Opinion: there are huge changes afoot in Central Asia and an embassy in Kazakhstan, the area's largest and richest country, would assist Irish business interests in a newly important economic region
For a long time, Ireland has ignored Central Asia. It is one of the few European Union states to have no resident diplomatic representation, even at an honorary level. This lack of attention to a major proportion of the globe is understandable: it was a relatively minor part of the Soviet Union until 25 years ago, the Irish diaspora is very small and current trading figures are not encouraging.
But it may be time to reassess this neglect. Central Asia may be about to become a primary arena in world politics in a way in which it has not been since the British and Russians engaged in their 19th century Great Game, an imperial contest for control of approaches to India.
A new US$480 billion proposal by the Chinese government, announced by President Xi Jinping in Kazakhstan in 2013, seeks to dramatically alter the geopolitical focus and to re-establish the concept of the historic Silk Road. Many countries are involved in this venture, currently called the Belt & Road Initiative (BRI), and it will see the creation of new and more efficient trade routes if successful.
As the 2009 Global Irish Economic Forum participants suggested, Ireland neglects Asia at its cost
As a product of these developments, new market opportunities will arise and, as was the case with the original Silk Road, important political and ideological developments can be anticipated. For these reasons, it is essential that Ireland begins to develop an informed and, hopefully, proactive policy towards Central Asia, especially Kazakhstan, the largest and most prosperous of the former Soviet republics.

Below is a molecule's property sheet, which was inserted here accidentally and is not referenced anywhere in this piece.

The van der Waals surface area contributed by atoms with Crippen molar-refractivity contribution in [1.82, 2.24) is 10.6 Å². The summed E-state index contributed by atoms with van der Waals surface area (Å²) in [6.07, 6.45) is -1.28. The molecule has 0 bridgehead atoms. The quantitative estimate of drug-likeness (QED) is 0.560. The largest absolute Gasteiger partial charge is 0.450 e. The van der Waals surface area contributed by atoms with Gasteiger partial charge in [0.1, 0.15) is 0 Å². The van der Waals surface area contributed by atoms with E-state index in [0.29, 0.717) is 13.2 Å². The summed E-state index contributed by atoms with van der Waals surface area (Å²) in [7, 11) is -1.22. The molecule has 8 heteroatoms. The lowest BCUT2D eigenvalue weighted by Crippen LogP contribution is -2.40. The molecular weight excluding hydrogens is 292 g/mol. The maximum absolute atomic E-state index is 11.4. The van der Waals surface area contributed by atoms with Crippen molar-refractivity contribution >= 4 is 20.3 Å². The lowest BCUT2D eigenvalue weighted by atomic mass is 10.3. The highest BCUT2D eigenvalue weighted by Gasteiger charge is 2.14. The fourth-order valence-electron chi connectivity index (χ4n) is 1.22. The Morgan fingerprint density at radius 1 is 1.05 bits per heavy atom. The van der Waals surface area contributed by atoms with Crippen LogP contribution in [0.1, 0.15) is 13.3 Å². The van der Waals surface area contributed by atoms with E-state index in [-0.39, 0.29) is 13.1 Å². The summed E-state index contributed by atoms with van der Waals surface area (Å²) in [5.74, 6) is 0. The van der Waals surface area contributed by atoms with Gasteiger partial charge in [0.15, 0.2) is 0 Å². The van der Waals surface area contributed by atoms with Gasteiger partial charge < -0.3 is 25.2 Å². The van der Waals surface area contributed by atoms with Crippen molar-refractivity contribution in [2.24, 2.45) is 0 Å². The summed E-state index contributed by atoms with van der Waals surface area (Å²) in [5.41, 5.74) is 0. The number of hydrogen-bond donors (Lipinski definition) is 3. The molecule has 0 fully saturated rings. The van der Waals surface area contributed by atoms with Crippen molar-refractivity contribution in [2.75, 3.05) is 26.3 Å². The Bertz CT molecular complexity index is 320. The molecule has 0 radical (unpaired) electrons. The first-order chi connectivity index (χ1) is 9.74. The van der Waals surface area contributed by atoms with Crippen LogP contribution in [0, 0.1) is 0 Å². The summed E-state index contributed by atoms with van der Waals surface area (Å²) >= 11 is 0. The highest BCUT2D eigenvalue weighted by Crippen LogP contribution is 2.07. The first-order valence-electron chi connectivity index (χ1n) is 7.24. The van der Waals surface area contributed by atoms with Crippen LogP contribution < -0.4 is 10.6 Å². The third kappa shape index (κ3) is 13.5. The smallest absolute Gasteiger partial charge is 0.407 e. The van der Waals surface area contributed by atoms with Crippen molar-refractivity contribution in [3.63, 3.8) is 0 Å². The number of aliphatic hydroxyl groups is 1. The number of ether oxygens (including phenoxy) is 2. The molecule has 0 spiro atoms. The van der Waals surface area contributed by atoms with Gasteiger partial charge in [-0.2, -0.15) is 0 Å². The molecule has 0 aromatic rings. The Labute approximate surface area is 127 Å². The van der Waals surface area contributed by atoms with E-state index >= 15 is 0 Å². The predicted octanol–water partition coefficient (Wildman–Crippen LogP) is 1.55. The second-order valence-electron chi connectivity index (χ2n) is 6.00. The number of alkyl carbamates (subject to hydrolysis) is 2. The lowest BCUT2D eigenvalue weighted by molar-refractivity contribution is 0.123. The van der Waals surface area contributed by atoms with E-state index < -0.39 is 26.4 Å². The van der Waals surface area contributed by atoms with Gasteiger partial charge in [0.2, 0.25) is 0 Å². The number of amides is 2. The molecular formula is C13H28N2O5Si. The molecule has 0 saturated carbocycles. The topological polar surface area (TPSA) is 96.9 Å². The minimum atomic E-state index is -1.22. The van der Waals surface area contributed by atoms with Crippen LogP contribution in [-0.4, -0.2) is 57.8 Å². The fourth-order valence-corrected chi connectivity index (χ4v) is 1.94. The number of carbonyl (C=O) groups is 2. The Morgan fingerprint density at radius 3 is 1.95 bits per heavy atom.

There are interesting parallels between the original Silk Road and the current venture. The impetus for the first Silk Road was the huge increase in Chinese inventiveness and prosperity during the Han dynasty (206BC – 220AD). This led to considerable overproduction capacity that incentivised the Chinese to seek markets outside their territory. Eventually, the Silk Road stretched from then Chinese capital Xi’an to Rome.
China's economic growth and the policies that sought to protect it from the global downturn after 2008 have led to significant overproduction in a number of sectors. This has encouraged the Chinese government to look for access to new markets.
The BRI is characterised by major infrastructural investments in roads, railways, pipelines and ports. The aspiration is to connect European and Asian markets so efficiently that trade will be greatly enhanced.
Of course, there are political and security motives also. The Chinese feel that a new network of transport facilities will free them from dependence on the sea routes currently dominated by America and its allies. All of this may seem a rather distant concern from an Irish perspective but a pivot towards Asia in world trade and politics will have serious consequences for us. As the 2009 Global Irish Economic Forum participants suggested in the middle of the economic crisis, Ireland neglects Asia at its cost.